A preference between phone calls or emails, for example, need not only be attributed to different generations. Different people in the same generation can equally have differing preferences. Be open to the various options and try to appreciate the benefits they may bring to different situations.
Don’t make assumptions
If you find yourself assuming something about an older or younger colleague, stop, rethink, and try to give them a chance to prove otherwise. Often you will be surprised should you only give people the opportunity.
Foster a collaborative culture
Business leaders aiming to optimize their teams should take a hard look at the culture at play within their organizations. If tensions and conflict exist because of perceived differences, it’s time to consider optimizing the company culture to make it more collaborative and inclusive. For instance, simple team building activities which all ages can enjoy, such as bowling or afterwork drinks, can help highlight shared interests and commonalities, rather than focusing on differences.
Focus on common goals
Focusing on the common aims that the workforce share will create a sense of ‘us’, rather than ‘we’ and ‘them’. When employees know they have a shared end goal, the diverse ways of reaching it becomes less of an inconvenience and more of a strength.
Create a two-way mentorship and training program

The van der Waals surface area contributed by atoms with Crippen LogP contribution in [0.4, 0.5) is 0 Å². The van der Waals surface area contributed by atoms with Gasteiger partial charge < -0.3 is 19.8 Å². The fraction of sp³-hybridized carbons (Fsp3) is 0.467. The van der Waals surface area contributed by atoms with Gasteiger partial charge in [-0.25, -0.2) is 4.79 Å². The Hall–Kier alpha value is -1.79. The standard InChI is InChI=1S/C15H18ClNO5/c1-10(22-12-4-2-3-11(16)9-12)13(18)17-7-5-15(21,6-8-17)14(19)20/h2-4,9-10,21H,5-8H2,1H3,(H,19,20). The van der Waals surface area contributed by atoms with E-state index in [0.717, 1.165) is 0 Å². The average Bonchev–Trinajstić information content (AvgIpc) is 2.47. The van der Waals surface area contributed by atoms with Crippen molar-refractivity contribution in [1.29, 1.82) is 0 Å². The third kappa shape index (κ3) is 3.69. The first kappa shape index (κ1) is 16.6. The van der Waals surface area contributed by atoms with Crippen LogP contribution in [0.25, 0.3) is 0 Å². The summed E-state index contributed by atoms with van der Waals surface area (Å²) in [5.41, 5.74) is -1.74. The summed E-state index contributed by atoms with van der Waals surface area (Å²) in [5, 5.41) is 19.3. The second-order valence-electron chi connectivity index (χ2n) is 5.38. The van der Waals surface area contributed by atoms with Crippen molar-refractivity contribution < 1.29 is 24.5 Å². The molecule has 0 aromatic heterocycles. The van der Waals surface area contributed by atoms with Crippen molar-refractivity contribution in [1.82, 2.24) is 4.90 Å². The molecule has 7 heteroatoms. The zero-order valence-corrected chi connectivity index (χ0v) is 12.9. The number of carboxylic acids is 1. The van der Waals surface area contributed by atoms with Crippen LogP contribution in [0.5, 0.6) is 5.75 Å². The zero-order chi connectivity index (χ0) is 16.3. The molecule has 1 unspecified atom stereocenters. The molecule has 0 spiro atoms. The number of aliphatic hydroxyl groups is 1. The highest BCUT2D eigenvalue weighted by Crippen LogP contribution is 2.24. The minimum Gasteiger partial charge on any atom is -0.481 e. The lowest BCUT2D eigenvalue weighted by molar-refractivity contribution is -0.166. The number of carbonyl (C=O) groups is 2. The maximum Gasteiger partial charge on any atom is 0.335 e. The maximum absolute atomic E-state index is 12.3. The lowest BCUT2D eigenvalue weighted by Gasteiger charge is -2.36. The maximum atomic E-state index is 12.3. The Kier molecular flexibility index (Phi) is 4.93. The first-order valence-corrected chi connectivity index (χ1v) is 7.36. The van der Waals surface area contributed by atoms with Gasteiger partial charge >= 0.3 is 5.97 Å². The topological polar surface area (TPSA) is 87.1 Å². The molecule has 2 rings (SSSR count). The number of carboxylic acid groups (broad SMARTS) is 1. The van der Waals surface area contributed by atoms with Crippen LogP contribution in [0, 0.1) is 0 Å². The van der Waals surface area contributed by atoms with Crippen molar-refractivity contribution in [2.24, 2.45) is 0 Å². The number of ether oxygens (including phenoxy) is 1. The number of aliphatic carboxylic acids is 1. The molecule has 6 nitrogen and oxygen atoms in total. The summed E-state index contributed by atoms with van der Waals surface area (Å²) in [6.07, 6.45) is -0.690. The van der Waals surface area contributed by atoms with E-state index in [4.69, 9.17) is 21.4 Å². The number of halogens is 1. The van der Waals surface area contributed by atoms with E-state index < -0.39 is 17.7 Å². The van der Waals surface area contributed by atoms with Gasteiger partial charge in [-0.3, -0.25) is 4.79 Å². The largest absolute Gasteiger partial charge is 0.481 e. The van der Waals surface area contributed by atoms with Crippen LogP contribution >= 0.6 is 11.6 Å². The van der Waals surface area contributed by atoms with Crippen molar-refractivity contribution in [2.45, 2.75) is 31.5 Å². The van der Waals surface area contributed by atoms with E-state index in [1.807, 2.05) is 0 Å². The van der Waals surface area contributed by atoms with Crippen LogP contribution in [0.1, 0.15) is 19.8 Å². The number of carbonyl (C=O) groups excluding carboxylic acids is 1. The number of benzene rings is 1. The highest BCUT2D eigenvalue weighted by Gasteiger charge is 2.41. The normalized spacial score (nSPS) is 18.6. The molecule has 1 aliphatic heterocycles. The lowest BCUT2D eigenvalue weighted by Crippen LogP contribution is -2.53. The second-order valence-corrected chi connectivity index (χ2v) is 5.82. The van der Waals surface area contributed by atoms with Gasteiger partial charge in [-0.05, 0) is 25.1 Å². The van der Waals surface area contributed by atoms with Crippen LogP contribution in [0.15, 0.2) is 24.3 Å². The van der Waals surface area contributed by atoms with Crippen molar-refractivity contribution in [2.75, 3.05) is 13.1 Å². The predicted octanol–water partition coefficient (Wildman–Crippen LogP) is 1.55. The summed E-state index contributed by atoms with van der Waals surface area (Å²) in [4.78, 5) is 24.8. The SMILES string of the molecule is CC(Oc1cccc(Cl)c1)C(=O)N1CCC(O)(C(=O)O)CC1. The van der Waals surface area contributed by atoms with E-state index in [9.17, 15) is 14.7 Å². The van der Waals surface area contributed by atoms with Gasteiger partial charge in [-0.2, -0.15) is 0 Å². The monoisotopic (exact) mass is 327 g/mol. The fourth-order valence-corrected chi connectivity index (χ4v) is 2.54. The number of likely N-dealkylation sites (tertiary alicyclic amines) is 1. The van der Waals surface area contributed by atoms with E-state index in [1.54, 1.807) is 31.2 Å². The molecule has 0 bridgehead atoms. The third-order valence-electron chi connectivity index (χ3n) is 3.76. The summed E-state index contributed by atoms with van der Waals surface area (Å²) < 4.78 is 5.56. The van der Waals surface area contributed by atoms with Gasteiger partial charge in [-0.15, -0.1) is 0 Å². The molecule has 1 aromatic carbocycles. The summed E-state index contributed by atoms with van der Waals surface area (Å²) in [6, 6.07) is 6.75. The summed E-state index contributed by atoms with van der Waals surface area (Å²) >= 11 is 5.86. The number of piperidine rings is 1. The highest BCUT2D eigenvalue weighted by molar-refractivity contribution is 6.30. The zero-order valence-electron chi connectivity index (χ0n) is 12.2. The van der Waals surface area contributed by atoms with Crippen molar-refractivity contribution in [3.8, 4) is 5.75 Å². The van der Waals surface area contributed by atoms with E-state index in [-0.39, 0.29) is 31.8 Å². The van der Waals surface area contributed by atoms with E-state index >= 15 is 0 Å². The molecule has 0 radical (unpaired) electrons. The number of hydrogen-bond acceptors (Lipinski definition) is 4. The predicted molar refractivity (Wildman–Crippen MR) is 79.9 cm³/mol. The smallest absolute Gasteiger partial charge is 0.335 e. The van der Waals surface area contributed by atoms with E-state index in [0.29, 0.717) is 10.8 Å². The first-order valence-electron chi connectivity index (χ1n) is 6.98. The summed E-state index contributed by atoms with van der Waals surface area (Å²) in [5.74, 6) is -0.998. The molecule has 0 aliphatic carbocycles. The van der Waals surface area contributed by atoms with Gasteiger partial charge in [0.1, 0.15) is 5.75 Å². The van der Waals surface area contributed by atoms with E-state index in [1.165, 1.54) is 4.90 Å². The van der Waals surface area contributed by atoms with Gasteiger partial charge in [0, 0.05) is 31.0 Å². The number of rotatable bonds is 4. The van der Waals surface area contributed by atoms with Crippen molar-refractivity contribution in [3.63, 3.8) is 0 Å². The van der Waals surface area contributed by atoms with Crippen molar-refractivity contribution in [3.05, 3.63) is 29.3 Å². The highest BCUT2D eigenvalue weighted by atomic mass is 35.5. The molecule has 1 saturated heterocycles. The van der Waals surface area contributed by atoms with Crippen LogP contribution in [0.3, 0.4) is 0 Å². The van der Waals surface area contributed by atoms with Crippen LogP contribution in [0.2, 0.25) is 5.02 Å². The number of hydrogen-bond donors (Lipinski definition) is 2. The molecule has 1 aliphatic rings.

All generations can learn from the different skills and qualities that their younger or older colleagues have. By introducing a two-way mentorship and training program, employees can learn from one another and capitalise on the benefits of an age-diverse workforce rather than dealing with the issues outlined above that occur when groups assume the worst about each other.
While it’s essential to understand the differences between generations in the workplace, it is most important to treat people as individuals. From traditionalists to GenZ, we can all get behind that. Whilst specific inter-generational differences do remain, they are not as pertinent as we sometimes believe. Those that do exist can often be more advantageous to a company than not, so long as a strong culture and solid leadership support them. Get in touch with us if you would like to learn more about how to harness the benefits of your own age diverse workforce.
This article is written by:
Holly is a Chartered Accountant (CA) from Scotland with a background in external audit and prospects in forensic accounting. She also has experience in editorial and creative writing which she is putting to use during her time in Sweden. Look out for new blog posts, perfect for open and curiously minded individuals.